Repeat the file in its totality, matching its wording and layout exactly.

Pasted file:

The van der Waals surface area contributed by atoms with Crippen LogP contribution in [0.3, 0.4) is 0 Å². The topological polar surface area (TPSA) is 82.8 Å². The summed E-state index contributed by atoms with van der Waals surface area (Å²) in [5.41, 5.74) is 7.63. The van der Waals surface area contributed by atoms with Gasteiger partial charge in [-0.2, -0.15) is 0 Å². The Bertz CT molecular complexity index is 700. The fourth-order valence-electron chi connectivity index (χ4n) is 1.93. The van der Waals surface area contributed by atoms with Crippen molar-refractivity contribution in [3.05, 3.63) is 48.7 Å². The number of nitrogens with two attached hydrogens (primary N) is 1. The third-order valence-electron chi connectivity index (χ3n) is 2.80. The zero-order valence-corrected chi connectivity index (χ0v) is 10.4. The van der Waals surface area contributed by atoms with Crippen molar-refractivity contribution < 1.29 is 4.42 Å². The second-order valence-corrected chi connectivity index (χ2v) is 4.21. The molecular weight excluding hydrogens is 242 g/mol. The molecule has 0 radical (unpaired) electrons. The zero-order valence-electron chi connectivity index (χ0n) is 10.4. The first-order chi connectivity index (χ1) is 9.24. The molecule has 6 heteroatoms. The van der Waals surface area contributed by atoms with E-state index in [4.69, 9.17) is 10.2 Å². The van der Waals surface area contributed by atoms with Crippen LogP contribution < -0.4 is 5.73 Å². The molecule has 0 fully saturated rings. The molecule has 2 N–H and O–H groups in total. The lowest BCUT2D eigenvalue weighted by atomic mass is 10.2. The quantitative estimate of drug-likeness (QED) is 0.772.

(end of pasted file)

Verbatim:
The van der Waals surface area contributed by atoms with Crippen LogP contribution in [0.3, 0.4) is 0 Å². The topological polar surface area (TPSA) is 82.8 Å². The summed E-state index contributed by atoms with van der Waals surface area (Å²) in [5.41, 5.74) is 7.63. The van der Waals surface area contributed by atoms with Gasteiger partial charge in [-0.2, -0.15) is 0 Å². The Bertz CT molecular complexity index is 700. The fourth-order valence-electron chi connectivity index (χ4n) is 1.93. The van der Waals surface area contributed by atoms with Crippen molar-refractivity contribution in [3.05, 3.63) is 48.7 Å². The number of nitrogens with two attached hydrogens (primary N) is 1. The third-order valence-electron chi connectivity index (χ3n) is 2.80. The zero-order valence-corrected chi connectivity index (χ0v) is 10.4. The van der Waals surface area contributed by atoms with Crippen molar-refractivity contribution < 1.29 is 4.42 Å². The second-order valence-corrected chi connectivity index (χ2v) is 4.21. The molecular weight excluding hydrogens is 242 g/mol. The molecule has 0 radical (unpaired) electrons. The zero-order valence-electron chi connectivity index (χ0n) is 10.4. The first-order chi connectivity index (χ1) is 9.24. The molecule has 6 heteroatoms. The van der Waals surface area contributed by atoms with E-state index in [4.69, 9.17) is 10.2 Å². The van der Waals surface area contributed by atoms with Crippen LogP contribution < -0.4 is 5.73 Å². The molecule has 0 fully saturated rings. The molecule has 2 N–H and O–H groups in total. The lowest BCUT2D eigenvalue weighted by atomic mass is 10.2. The quantitative estimate of drug-likeness (QED) is 0.772.